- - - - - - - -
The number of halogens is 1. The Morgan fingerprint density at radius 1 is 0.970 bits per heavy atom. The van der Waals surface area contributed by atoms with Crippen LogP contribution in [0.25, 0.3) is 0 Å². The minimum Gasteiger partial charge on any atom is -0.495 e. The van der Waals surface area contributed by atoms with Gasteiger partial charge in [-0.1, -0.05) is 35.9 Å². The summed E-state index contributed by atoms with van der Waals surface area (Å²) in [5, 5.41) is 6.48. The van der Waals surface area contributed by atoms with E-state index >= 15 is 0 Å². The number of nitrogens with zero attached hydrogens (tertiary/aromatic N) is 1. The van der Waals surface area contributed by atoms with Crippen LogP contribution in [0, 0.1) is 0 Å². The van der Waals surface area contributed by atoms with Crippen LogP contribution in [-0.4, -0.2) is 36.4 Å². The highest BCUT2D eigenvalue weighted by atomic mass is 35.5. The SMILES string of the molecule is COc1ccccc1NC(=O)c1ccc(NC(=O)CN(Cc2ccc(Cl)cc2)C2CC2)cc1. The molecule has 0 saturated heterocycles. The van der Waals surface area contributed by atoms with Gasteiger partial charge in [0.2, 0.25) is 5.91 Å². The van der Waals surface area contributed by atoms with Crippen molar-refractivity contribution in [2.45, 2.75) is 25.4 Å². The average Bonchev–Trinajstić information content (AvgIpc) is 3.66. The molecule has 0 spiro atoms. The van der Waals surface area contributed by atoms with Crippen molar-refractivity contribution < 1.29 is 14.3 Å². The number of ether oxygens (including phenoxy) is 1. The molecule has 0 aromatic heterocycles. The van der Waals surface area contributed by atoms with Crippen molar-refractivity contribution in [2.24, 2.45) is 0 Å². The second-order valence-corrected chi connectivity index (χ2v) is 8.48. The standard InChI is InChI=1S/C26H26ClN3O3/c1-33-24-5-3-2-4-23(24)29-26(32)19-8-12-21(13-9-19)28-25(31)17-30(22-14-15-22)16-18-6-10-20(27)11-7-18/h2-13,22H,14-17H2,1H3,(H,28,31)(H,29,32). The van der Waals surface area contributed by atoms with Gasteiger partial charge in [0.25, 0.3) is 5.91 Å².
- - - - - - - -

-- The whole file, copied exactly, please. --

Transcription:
The number of halogens is 1. The Morgan fingerprint density at radius 1 is 0.970 bits per heavy atom. The van der Waals surface area contributed by atoms with Crippen LogP contribution in [0.25, 0.3) is 0 Å². The minimum Gasteiger partial charge on any atom is -0.495 e. The van der Waals surface area contributed by atoms with Gasteiger partial charge in [-0.1, -0.05) is 35.9 Å². The summed E-state index contributed by atoms with van der Waals surface area (Å²) in [5, 5.41) is 6.48. The van der Waals surface area contributed by atoms with E-state index >= 15 is 0 Å². The number of nitrogens with zero attached hydrogens (tertiary/aromatic N) is 1. The van der Waals surface area contributed by atoms with Crippen LogP contribution in [0, 0.1) is 0 Å². The van der Waals surface area contributed by atoms with Crippen LogP contribution in [-0.4, -0.2) is 36.4 Å². The highest BCUT2D eigenvalue weighted by atomic mass is 35.5. The SMILES string of the molecule is COc1ccccc1NC(=O)c1ccc(NC(=O)CN(Cc2ccc(Cl)cc2)C2CC2)cc1. The molecule has 0 saturated heterocycles. The van der Waals surface area contributed by atoms with Gasteiger partial charge in [0.2, 0.25) is 5.91 Å². The van der Waals surface area contributed by atoms with Crippen molar-refractivity contribution in [2.45, 2.75) is 25.4 Å². The average Bonchev–Trinajstić information content (AvgIpc) is 3.66. The molecule has 0 spiro atoms. The van der Waals surface area contributed by atoms with Crippen molar-refractivity contribution < 1.29 is 14.3 Å². The number of ether oxygens (including phenoxy) is 1. The molecule has 0 aromatic heterocycles. The van der Waals surface area contributed by atoms with Crippen molar-refractivity contribution in [2.24, 2.45) is 0 Å². The second-order valence-corrected chi connectivity index (χ2v) is 8.48. The standard InChI is InChI=1S/C26H26ClN3O3/c1-33-24-5-3-2-4-23(24)29-26(32)19-8-12-21(13-9-19)28-25(31)17-30(22-14-15-22)16-18-6-10-20(27)11-7-18/h2-13,22H,14-17H2,1H3,(H,28,31)(H,29,32). The van der Waals surface area contributed by atoms with Gasteiger partial charge in [0.25, 0.3) is 5.91 Å².